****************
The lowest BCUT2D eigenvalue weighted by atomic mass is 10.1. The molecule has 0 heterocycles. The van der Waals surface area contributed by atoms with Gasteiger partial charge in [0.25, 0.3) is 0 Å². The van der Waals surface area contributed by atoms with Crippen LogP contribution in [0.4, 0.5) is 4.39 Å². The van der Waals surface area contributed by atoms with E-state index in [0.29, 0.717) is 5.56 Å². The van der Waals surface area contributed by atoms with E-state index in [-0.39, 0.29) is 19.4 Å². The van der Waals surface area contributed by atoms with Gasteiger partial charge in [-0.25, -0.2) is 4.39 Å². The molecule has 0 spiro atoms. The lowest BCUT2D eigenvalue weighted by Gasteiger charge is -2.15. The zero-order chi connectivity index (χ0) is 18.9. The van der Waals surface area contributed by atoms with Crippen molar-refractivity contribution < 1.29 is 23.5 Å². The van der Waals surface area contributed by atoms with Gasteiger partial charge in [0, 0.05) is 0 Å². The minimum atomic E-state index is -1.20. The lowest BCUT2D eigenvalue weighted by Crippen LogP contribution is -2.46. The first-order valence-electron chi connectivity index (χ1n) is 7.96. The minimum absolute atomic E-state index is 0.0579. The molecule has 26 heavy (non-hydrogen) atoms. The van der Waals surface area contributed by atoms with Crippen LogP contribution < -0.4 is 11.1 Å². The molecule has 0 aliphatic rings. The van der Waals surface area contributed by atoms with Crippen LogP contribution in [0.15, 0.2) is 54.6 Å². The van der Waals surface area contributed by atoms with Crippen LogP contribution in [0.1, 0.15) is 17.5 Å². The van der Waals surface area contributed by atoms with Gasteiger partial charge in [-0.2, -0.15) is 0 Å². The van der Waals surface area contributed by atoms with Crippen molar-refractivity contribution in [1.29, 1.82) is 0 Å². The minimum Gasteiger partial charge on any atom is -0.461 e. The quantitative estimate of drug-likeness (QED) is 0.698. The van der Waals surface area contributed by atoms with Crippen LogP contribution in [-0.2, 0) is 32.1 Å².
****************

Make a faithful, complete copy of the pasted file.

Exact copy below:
The lowest BCUT2D eigenvalue weighted by atomic mass is 10.1. The molecule has 0 heterocycles. The van der Waals surface area contributed by atoms with Gasteiger partial charge in [0.25, 0.3) is 0 Å². The van der Waals surface area contributed by atoms with Crippen LogP contribution in [0.4, 0.5) is 4.39 Å². The van der Waals surface area contributed by atoms with E-state index in [0.29, 0.717) is 5.56 Å². The van der Waals surface area contributed by atoms with E-state index in [-0.39, 0.29) is 19.4 Å². The van der Waals surface area contributed by atoms with Gasteiger partial charge in [-0.25, -0.2) is 4.39 Å². The molecule has 0 spiro atoms. The lowest BCUT2D eigenvalue weighted by Gasteiger charge is -2.15. The zero-order chi connectivity index (χ0) is 18.9. The van der Waals surface area contributed by atoms with Crippen molar-refractivity contribution < 1.29 is 23.5 Å². The van der Waals surface area contributed by atoms with Gasteiger partial charge in [0, 0.05) is 0 Å². The minimum atomic E-state index is -1.20. The lowest BCUT2D eigenvalue weighted by Crippen LogP contribution is -2.46. The first-order valence-electron chi connectivity index (χ1n) is 7.96. The minimum absolute atomic E-state index is 0.0579. The molecule has 26 heavy (non-hydrogen) atoms. The van der Waals surface area contributed by atoms with Crippen LogP contribution < -0.4 is 11.1 Å². The molecule has 0 aliphatic rings. The van der Waals surface area contributed by atoms with Crippen LogP contribution in [0.15, 0.2) is 54.6 Å². The van der Waals surface area contributed by atoms with Crippen LogP contribution in [0.1, 0.15) is 17.5 Å². The van der Waals surface area contributed by atoms with Gasteiger partial charge in [-0.2, -0.15) is 0 Å². The van der Waals surface area contributed by atoms with Crippen molar-refractivity contribution in [1.29, 1.82) is 0 Å². The minimum Gasteiger partial charge on any atom is -0.461 e. The quantitative estimate of drug-likeness (QED) is 0.698. The van der Waals surface area contributed by atoms with Crippen LogP contribution in [-0.2, 0) is 32.1 Å².